Teamsters Threaten U of M Strike in Move that Could Have Super Bowl Ramifications

January 08, 2018 10:37 PM

Service employees of Minnesota Teamsters Local 320 are in final-hour contract talks with the University of Minnesota, and union leaders say they will encourage members to vote down any contract offer that does not meet salary demands.

Meanwhile, the National Football League Players Association has issued a letter of support for the union, going so far as to say it might not have scheduled Super Bowl-related activities at the university if it was aware of the ongoing contract dispute.


RELATED: U of M Service Workers Union Rejects Latest Proposals on Leave Time

Contract talks between Local 320 and the U of M were still underway at state mediation offices late Monday night. Local 320 Secretary/Treasurer Brian Aldes said anything less than the union's demands of a 2 percent wage increase in each of the next two years will likely be rejected by the local's 1,500 members.

"The wage increase is the major sticking point, and we intend to stay with that demand," Aldes said. "And, if the U of M's offer stays at one-and-a-quarter percent over each of the next two years, there is a good chance members will vote to strike during the Super Bowl."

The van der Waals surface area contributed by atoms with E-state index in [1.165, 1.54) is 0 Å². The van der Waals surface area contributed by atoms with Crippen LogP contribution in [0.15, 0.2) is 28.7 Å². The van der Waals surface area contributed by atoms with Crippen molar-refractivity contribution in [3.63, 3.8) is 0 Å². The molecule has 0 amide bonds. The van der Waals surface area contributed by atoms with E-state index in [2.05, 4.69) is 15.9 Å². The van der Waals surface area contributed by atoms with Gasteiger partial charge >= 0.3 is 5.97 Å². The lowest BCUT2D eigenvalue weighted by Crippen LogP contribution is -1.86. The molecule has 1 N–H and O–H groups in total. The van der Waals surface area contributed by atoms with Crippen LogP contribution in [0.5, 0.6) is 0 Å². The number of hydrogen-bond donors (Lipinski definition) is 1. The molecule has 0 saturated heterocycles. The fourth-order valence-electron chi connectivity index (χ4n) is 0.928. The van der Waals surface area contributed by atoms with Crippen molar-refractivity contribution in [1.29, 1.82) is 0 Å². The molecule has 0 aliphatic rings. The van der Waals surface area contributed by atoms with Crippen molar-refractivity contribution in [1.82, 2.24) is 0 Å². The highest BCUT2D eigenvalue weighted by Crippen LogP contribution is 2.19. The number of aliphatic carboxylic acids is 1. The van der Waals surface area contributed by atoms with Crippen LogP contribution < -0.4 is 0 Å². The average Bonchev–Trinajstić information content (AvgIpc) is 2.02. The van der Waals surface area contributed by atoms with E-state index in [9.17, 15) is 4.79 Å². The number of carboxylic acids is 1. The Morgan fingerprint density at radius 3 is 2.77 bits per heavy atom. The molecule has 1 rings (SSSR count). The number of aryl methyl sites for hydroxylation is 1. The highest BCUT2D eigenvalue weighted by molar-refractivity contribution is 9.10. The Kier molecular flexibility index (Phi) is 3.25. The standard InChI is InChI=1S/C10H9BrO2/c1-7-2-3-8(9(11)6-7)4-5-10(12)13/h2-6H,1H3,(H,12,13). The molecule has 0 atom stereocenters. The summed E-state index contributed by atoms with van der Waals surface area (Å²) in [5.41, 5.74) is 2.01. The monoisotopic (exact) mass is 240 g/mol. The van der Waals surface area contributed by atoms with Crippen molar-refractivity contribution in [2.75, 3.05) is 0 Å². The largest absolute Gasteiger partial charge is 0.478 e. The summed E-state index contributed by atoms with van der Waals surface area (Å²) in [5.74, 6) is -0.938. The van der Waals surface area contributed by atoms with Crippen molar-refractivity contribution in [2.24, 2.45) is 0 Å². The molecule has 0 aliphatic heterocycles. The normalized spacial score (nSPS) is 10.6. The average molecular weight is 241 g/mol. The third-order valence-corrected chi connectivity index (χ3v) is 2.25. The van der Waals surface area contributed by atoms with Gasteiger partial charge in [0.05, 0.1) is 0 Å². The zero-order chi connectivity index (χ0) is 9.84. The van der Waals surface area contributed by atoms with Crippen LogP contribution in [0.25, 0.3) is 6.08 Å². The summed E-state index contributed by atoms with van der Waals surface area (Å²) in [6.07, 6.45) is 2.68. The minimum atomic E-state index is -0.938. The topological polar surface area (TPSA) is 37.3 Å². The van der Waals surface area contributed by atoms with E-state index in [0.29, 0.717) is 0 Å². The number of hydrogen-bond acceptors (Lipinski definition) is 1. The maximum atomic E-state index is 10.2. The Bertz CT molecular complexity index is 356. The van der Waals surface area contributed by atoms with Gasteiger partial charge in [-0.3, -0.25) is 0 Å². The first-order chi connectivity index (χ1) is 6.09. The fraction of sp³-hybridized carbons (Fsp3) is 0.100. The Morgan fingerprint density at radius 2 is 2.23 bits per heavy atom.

Service employees handle building and grounds maintenance at U of M campuses, food service, janitorial service and elevator maintenance, as well.

There are several Super Bowl activities scheduled at the university, and one of the two teams playing in the game was expected to practice at the university's indoor football facilities.

NFLPA Executive Director DeMaurice Smith sent a letter to U of M President Eric Kaler showing support for Local 320 members in their contract talks. He wrote that "a strike is a very real possibility."

Smith's letter also said the NFLPA would not have entered into contracts with the U of M to host some of the players' union events at campus facilities if the players union had known contract talks with Local 320 had stalled.

The university had not responded to requests for comment late Monday.


Jay Kolls

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